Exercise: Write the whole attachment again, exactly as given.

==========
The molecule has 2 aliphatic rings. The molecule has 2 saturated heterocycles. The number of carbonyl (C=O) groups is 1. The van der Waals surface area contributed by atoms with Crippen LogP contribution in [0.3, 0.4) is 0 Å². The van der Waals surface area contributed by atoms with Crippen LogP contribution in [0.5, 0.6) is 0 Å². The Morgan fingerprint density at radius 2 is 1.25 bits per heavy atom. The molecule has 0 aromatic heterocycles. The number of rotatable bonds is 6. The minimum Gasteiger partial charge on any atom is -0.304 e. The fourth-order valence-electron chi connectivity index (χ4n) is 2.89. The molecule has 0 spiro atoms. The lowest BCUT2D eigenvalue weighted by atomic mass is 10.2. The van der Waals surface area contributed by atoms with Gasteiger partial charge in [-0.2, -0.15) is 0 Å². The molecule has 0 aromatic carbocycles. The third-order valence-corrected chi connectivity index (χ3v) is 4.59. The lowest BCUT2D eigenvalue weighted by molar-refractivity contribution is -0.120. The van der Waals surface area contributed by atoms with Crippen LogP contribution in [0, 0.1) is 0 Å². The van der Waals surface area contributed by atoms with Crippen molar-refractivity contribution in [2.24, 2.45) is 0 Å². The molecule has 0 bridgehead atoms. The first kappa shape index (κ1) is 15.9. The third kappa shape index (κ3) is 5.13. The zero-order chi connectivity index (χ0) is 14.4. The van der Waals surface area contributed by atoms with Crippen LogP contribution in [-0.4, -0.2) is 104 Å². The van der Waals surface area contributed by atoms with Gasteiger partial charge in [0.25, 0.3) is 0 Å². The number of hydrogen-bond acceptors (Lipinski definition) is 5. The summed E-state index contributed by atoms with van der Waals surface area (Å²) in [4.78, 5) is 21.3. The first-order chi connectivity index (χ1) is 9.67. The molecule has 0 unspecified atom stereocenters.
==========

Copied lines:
The molecule has 2 aliphatic rings. The molecule has 2 saturated heterocycles. The number of carbonyl (C=O) groups is 1. The van der Waals surface area contributed by atoms with Crippen LogP contribution in [0.3, 0.4) is 0 Å². The van der Waals surface area contributed by atoms with Crippen LogP contribution in [0.5, 0.6) is 0 Å². The Morgan fingerprint density at radius 2 is 1.25 bits per heavy atom. The molecule has 0 aromatic heterocycles. The number of rotatable bonds is 6. The minimum Gasteiger partial charge on any atom is -0.304 e. The fourth-order valence-electron chi connectivity index (χ4n) is 2.89. The molecule has 0 spiro atoms. The lowest BCUT2D eigenvalue weighted by atomic mass is 10.2. The van der Waals surface area contributed by atoms with Gasteiger partial charge in [-0.2, -0.15) is 0 Å². The molecule has 0 aromatic carbocycles. The third-order valence-corrected chi connectivity index (χ3v) is 4.59. The lowest BCUT2D eigenvalue weighted by molar-refractivity contribution is -0.120. The van der Waals surface area contributed by atoms with Crippen LogP contribution in [0, 0.1) is 0 Å². The van der Waals surface area contributed by atoms with Crippen molar-refractivity contribution in [2.24, 2.45) is 0 Å². The molecule has 0 bridgehead atoms. The first kappa shape index (κ1) is 15.9. The third kappa shape index (κ3) is 5.13. The zero-order chi connectivity index (χ0) is 14.4. The van der Waals surface area contributed by atoms with Crippen LogP contribution in [-0.4, -0.2) is 104 Å². The van der Waals surface area contributed by atoms with Gasteiger partial charge in [0.25, 0.3) is 0 Å². The number of hydrogen-bond acceptors (Lipinski definition) is 5. The summed E-state index contributed by atoms with van der Waals surface area (Å²) in [4.78, 5) is 21.3. The first-order chi connectivity index (χ1) is 9.67. The molecule has 0 unspecified atom stereocenters.